Court throws out "guilty but mentally ill" law
Nevada’s “guilty but mentally ill” plea is unconstitutional, a 4-3 majority of the Nevada Supreme Court ruled Tuesday.
The decision in the case of Frederick Finger of Las Vegas reinstates the historic “not guilty by reason of insanity” plea that was abolished by the 1995 Legislature, saying legal insanity “is a fundamental principle under the due process clause (of the U.S. Constitution).”
The opinion was written by Justice Nancy Becker and signed by Justices Cliff Young and Deborah Agosti.
“We conclude that legal insanity is a well-established and fundamental principle of the law of the United States,” the opinion says. “It is therefore protected by the due process clauses of both the United states and Nevada constitutions. The Legislature may not abolish insanity as a complete defense to a criminal offense.”
The opinion orders Nevada’s laws on insanity in criminal cases restored to what they were before 1995.
A concurring opinion by Justice Myron Leavitt was even stronger: “The attempt by the Legislature to wipe away more than a century of criminal jurisprudence tramples on the due process rights of mentally unsound defendants and is unconstitutional.”
Leavitt said the new law “makes the status of mental illness a crime.”
The decision means a new trial for Finger, who stabbed his mother to death with a kitchen knife in April 1996. There was evidence Finger had along history of mental illness and had been diagnosed in 1972 as suffering from “schizophrenia, manic depressive disorder with homicidal and suicidal tendencies, intermittent explosive disorder and paranoia.” He also suffered hallucinations and had a history of violence.
Two of three mental health professionals who examined him said he was unable to aid in his own defense but the court, citing the 1995 law, refused to let his lawyer enter a plea of not guilty by reason of insanity. There was no indication in the record that the district court considered the legal issues involved in that motion. The request was denied without explanation.
After that, Finger pleaded guilty but mentally ill and was sentenced to life in prison.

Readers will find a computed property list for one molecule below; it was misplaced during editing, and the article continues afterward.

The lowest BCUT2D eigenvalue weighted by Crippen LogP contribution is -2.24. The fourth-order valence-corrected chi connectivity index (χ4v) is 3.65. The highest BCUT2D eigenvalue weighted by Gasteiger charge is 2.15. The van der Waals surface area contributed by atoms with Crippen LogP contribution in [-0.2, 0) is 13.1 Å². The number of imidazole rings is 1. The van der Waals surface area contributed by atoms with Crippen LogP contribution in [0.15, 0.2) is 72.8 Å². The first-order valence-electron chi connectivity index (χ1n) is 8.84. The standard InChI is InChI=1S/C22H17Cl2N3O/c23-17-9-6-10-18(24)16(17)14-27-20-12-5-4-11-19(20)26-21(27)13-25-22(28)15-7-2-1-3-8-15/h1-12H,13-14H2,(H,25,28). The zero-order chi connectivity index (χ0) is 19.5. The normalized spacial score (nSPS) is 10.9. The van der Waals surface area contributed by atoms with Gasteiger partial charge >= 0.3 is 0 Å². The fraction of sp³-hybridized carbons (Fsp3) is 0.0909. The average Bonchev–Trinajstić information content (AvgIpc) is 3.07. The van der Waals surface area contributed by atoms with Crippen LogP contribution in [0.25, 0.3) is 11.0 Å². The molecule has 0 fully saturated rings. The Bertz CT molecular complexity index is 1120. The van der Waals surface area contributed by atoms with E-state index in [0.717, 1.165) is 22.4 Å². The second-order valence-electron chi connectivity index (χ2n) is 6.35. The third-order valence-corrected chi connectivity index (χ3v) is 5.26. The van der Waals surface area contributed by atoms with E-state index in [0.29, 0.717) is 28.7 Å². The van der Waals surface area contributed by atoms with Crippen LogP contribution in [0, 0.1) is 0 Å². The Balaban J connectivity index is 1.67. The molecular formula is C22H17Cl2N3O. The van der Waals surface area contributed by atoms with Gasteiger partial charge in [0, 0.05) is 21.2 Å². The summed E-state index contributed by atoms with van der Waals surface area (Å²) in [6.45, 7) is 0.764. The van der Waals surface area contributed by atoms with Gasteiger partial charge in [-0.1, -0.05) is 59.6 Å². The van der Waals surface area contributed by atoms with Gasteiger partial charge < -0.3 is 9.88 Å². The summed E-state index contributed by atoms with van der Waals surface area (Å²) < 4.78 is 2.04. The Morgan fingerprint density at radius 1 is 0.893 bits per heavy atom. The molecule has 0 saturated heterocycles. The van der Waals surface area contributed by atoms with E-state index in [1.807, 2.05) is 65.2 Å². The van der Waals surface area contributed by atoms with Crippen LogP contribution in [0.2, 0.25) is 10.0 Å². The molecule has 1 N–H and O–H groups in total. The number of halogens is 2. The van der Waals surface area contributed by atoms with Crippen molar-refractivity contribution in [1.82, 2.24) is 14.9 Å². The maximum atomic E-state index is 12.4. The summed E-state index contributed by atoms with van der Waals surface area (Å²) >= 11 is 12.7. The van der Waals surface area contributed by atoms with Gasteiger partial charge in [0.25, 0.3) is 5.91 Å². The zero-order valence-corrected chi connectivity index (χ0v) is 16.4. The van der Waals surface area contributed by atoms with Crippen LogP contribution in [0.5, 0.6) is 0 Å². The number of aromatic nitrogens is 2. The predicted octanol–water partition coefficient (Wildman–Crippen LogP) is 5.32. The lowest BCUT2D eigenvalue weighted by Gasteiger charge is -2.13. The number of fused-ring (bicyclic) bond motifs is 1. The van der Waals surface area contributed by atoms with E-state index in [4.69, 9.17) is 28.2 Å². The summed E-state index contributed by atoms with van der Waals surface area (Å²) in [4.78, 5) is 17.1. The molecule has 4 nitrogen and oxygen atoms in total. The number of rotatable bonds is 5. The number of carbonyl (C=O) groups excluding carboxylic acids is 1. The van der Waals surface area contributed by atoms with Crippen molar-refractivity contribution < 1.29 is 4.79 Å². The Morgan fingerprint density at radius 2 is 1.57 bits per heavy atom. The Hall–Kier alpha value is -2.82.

The 1995 law was pushed by legislators to cut down on what they and prosecutors argued was abuse of the insanity defense by lawyers who brought in all sorts of unqualified witnesses and even family members to testify a defendant was “nuts” or “crazy.” Doctors, they argued, testified often with no understanding of the legal standards for determining insanity.
In her dissent, Justice Miriam Shearing said the new law didn’t prevent Finger’s lawyers from arguing that he was insane and therefore couldn’t be convicted because he didn’t have the mental state to commit murder.
“At trial, the state must prove every element of the offense charged beyond a reasonable doubt, including the element of intent, whether general or specific,” she wrote.
She said the due process clauses of the U.S. and Nevada Constitutions “require no more.”
“It is therapeutically desirable to treat deviants as responsible for their conduct rather than as involuntary victims playing a sick role,” she argued.
Her dissent was joined by Chief Justice Bill Maupin and Justice Bob Rose.
Ironically, Finger may not benefit much from the decision because the majority opinion goes on to clarify the standard Nevada judges should use in handling the insanity defense.
“On the limited record presented to us, it appears that Finger killed his mother because of his delusional belief that she was conspiring with others to kill him and he needed to kill her before she could carry out her scheme,” the opinion says. “If this was his delusional belief, Finger would not qualify as legally insane. This is because there is no evidence that, in his delusion, he believed he was in imminent danger which, if true, would justify self-defense.”
The opinion says that, if a jury believes the defendant suffers from delusions that would justify his actions, he is legally insane and entitled to acquittal. The example used was if the person believed some one was shooting at them and shot back in self defense.
But a defendant who is paranoid and hunts down the victim to get them first aren’t entitled to acquittal.